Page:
Belarus airlines will be banned from UK airspace after journalist arrested from Ryanair flight

BELARUSIAN airlines will be banned from entering UK airspace unless specifically authorised.

Grant Shapps confirmed the move tonight after a journalist was abducted from a Ryanair flight on Sunday.

The Transport Secretary said on Twitter: "Following yesterday's removal of permission for Belavia to operate to/from the UK, I'm now taking further action.

"With immediate effect, Belarusian airlines will be prevented from entering UK airspace unless specifically authorised."

A plane carrying about 170 people from 12 countries – including reporter Roman Protasevich – was forced to land so that armed guards could arrest him.

Ryanair Flight 4978 had already begun its descent into the Lithuanian capital on May 23, 2021, when the pilot suddenly announced that the plane would be diverting to Minsk, capital of neighbouring Belarus.

Belarusian authorities had deliberately diverted the flight as it passed over the country because of a suspected bomb alert, state news agency BelTA said. That alert later turned out to be false.

The European Union called for Protasevich's immediate release, with the head of the EU's executive European Commission and the Polish Prime minister describing the incident as a hijacking.

Protasevich is being held over his involvement in protests against Belarusian President Alexander Lukashenko last year.

The 26-year-old worked for Poland-based online news service NEXTA, which broadcast footage of the demonstrations, sparked by huge anger over what the opposition said was a rigged presidential election – something Lukashenko denied.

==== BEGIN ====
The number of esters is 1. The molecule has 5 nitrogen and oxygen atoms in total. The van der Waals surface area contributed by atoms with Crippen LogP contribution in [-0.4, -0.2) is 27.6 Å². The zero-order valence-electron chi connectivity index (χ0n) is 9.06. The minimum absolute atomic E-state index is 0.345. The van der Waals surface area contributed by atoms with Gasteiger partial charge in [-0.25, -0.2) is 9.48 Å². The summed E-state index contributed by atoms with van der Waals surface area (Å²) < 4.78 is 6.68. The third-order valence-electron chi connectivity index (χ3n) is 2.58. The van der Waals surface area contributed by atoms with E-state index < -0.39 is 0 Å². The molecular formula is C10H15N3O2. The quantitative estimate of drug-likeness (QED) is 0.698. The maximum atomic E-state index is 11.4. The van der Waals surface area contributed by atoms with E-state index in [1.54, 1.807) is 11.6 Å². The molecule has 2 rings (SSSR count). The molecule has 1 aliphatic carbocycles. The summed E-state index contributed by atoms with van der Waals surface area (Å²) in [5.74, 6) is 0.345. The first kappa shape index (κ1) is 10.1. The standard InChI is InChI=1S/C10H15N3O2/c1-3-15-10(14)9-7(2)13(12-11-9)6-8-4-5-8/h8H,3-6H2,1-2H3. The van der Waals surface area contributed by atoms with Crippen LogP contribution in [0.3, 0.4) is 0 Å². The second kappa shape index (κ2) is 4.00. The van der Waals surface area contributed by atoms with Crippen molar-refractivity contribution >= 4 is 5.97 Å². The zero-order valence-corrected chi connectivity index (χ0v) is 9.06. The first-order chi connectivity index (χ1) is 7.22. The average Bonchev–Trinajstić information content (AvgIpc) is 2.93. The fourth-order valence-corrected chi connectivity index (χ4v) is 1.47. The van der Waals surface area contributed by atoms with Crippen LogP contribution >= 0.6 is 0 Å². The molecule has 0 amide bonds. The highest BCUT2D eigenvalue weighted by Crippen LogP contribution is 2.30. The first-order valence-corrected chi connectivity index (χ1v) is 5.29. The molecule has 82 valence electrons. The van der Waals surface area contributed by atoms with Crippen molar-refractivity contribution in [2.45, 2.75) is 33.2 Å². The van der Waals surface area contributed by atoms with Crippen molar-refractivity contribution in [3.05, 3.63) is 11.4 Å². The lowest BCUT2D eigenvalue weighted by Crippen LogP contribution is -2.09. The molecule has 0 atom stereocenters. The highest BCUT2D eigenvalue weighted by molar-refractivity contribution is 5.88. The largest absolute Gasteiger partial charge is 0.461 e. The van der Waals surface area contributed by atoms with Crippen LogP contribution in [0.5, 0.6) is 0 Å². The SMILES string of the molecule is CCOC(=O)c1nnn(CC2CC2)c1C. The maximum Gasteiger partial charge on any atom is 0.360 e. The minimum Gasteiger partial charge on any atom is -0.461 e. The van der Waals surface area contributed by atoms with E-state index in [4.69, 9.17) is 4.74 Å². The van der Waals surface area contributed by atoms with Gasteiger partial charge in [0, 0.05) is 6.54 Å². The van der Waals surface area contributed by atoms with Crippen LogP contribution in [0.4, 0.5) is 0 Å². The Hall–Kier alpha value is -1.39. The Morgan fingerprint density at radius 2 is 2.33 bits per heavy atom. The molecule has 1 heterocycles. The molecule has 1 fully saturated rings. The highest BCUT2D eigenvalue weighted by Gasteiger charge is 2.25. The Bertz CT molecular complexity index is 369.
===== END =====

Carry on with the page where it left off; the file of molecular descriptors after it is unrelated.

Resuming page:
The channel's shocking footage showed extreme police brutally cracking down on demonstrators after the disputed August 9, 2020, election.

NEXTA used the Telegram messenger app to broadcast at a time when it was hard for foreign media to report first-hand from the former Soviet state.

He faces extremism charges in Belarus, including organising mass riots and inciting social hatred.

Last August, freed detainees who were arrested for protesting against Lukashenko gave details of beatings during days in custody, with Amnesty International calling it "widespread torture".

Human Rights Watch reported on victims' claims of electric shocks and in one case, rape, in Lukashenko's torture chambers.

The prisoners had serious injuries including broken bones, skin wounds, cracked teeth, electrical burns and mild traumatic brain injuries.

Protasevich said on state TV on Monday he is in good health and acknowledged having played a role in organising mass disturbances last year.

"I am in Detention Centre No1 in Minsk. I can say that I have no health problems, including with my heart or any other organs," he said.

"The attitude of employees towards me is as correct as possible and according to the law.

"I continue cooperating with investigators and am confessing to having organised mass unrest in the city of Minsk."

Protasevich told fellow passengers on the diverted flight that he was "facing the death penalty".

But Protasevich's girlfriend is now facing horrific torture in a Belarus dungeon in a bid to 'break' him, her terrified family say.

Sofia Sapega's parents are begging Russian leader Vladimir Putin to intervene to save their daughter who has been locked up in a notorious detention centre in Minsk.

The worried parents fear that the 23-year-old, originally from Russia, has been caught up in Lukashenko’s vendetta against her activist boyfriend and that she can be compromised with “false allegations”.

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